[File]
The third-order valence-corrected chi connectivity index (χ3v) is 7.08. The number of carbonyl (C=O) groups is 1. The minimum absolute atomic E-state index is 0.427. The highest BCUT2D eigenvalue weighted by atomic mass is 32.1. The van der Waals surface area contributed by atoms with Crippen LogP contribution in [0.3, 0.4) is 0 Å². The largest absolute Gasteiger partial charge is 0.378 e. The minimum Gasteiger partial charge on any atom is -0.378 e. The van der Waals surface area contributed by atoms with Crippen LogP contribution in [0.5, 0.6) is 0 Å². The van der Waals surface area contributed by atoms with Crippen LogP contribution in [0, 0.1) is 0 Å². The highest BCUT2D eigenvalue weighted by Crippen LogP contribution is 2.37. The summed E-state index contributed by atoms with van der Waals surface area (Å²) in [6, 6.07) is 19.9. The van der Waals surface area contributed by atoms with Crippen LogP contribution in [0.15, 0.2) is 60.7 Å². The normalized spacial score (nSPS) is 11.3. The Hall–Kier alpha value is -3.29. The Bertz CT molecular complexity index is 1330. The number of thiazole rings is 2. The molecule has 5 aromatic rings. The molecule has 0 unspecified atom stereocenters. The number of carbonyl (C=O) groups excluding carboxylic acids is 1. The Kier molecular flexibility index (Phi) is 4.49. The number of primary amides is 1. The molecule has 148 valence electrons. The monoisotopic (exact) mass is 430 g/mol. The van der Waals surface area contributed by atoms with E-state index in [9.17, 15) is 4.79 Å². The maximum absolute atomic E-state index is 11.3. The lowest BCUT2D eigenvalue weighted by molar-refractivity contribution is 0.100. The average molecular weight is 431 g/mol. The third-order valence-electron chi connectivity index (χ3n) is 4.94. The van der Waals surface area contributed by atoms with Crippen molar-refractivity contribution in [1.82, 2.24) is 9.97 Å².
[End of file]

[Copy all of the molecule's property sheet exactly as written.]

The third-order valence-corrected chi connectivity index (χ3v) is 7.08. The number of carbonyl (C=O) groups is 1. The minimum absolute atomic E-state index is 0.427. The highest BCUT2D eigenvalue weighted by atomic mass is 32.1. The van der Waals surface area contributed by atoms with Crippen LogP contribution in [0.3, 0.4) is 0 Å². The largest absolute Gasteiger partial charge is 0.378 e. The minimum Gasteiger partial charge on any atom is -0.378 e. The van der Waals surface area contributed by atoms with Crippen LogP contribution in [0.5, 0.6) is 0 Å². The van der Waals surface area contributed by atoms with Crippen LogP contribution in [0, 0.1) is 0 Å². The highest BCUT2D eigenvalue weighted by Crippen LogP contribution is 2.37. The summed E-state index contributed by atoms with van der Waals surface area (Å²) in [6, 6.07) is 19.9. The van der Waals surface area contributed by atoms with Crippen LogP contribution in [0.15, 0.2) is 60.7 Å². The normalized spacial score (nSPS) is 11.3. The Hall–Kier alpha value is -3.29. The Bertz CT molecular complexity index is 1330. The number of thiazole rings is 2. The molecule has 5 aromatic rings. The molecule has 0 unspecified atom stereocenters. The number of carbonyl (C=O) groups excluding carboxylic acids is 1. The Kier molecular flexibility index (Phi) is 4.49. The number of primary amides is 1. The molecule has 148 valence electrons. The monoisotopic (exact) mass is 430 g/mol. The van der Waals surface area contributed by atoms with E-state index in [9.17, 15) is 4.79 Å². The maximum absolute atomic E-state index is 11.3. The lowest BCUT2D eigenvalue weighted by molar-refractivity contribution is 0.100. The average molecular weight is 431 g/mol. The third-order valence-electron chi connectivity index (χ3n) is 4.94. The van der Waals surface area contributed by atoms with Crippen molar-refractivity contribution in [1.82, 2.24) is 9.97 Å².